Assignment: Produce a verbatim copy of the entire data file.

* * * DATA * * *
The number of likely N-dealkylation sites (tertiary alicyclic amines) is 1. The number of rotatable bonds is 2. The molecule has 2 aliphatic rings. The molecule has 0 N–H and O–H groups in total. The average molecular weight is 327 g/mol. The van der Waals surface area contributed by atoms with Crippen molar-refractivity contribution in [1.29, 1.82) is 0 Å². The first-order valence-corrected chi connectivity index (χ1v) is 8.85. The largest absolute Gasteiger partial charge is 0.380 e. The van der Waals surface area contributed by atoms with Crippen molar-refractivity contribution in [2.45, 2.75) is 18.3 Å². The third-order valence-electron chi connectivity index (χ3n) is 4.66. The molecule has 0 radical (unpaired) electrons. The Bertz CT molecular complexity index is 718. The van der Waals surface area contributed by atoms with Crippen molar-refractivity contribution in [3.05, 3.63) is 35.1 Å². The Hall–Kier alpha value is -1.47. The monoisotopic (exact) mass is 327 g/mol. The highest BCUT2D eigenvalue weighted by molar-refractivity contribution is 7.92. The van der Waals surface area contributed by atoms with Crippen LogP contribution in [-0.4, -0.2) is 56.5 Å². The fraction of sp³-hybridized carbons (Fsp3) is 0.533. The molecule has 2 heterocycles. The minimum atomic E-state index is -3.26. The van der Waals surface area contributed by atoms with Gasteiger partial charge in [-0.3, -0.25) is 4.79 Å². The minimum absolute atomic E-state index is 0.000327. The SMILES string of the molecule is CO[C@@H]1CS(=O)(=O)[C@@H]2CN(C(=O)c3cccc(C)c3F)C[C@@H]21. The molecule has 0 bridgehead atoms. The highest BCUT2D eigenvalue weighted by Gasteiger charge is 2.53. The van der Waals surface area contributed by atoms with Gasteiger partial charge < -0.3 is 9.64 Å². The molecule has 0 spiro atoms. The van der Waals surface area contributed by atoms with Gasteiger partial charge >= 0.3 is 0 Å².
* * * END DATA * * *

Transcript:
The number of likely N-dealkylation sites (tertiary alicyclic amines) is 1. The number of rotatable bonds is 2. The molecule has 2 aliphatic rings. The molecule has 0 N–H and O–H groups in total. The average molecular weight is 327 g/mol. The van der Waals surface area contributed by atoms with Crippen molar-refractivity contribution in [1.29, 1.82) is 0 Å². The first-order valence-corrected chi connectivity index (χ1v) is 8.85. The largest absolute Gasteiger partial charge is 0.380 e. The van der Waals surface area contributed by atoms with Crippen molar-refractivity contribution in [2.45, 2.75) is 18.3 Å². The third-order valence-electron chi connectivity index (χ3n) is 4.66. The molecule has 0 radical (unpaired) electrons. The Bertz CT molecular complexity index is 718. The van der Waals surface area contributed by atoms with Crippen molar-refractivity contribution in [3.05, 3.63) is 35.1 Å². The Hall–Kier alpha value is -1.47. The monoisotopic (exact) mass is 327 g/mol. The highest BCUT2D eigenvalue weighted by molar-refractivity contribution is 7.92. The van der Waals surface area contributed by atoms with Crippen LogP contribution in [-0.4, -0.2) is 56.5 Å². The fraction of sp³-hybridized carbons (Fsp3) is 0.533. The molecule has 2 heterocycles. The minimum atomic E-state index is -3.26. The van der Waals surface area contributed by atoms with Gasteiger partial charge in [-0.3, -0.25) is 4.79 Å². The minimum absolute atomic E-state index is 0.000327. The SMILES string of the molecule is CO[C@@H]1CS(=O)(=O)[C@@H]2CN(C(=O)c3cccc(C)c3F)C[C@@H]21. The molecule has 0 bridgehead atoms. The highest BCUT2D eigenvalue weighted by Gasteiger charge is 2.53. The van der Waals surface area contributed by atoms with Gasteiger partial charge < -0.3 is 9.64 Å². The molecule has 0 spiro atoms. The van der Waals surface area contributed by atoms with Gasteiger partial charge >= 0.3 is 0 Å².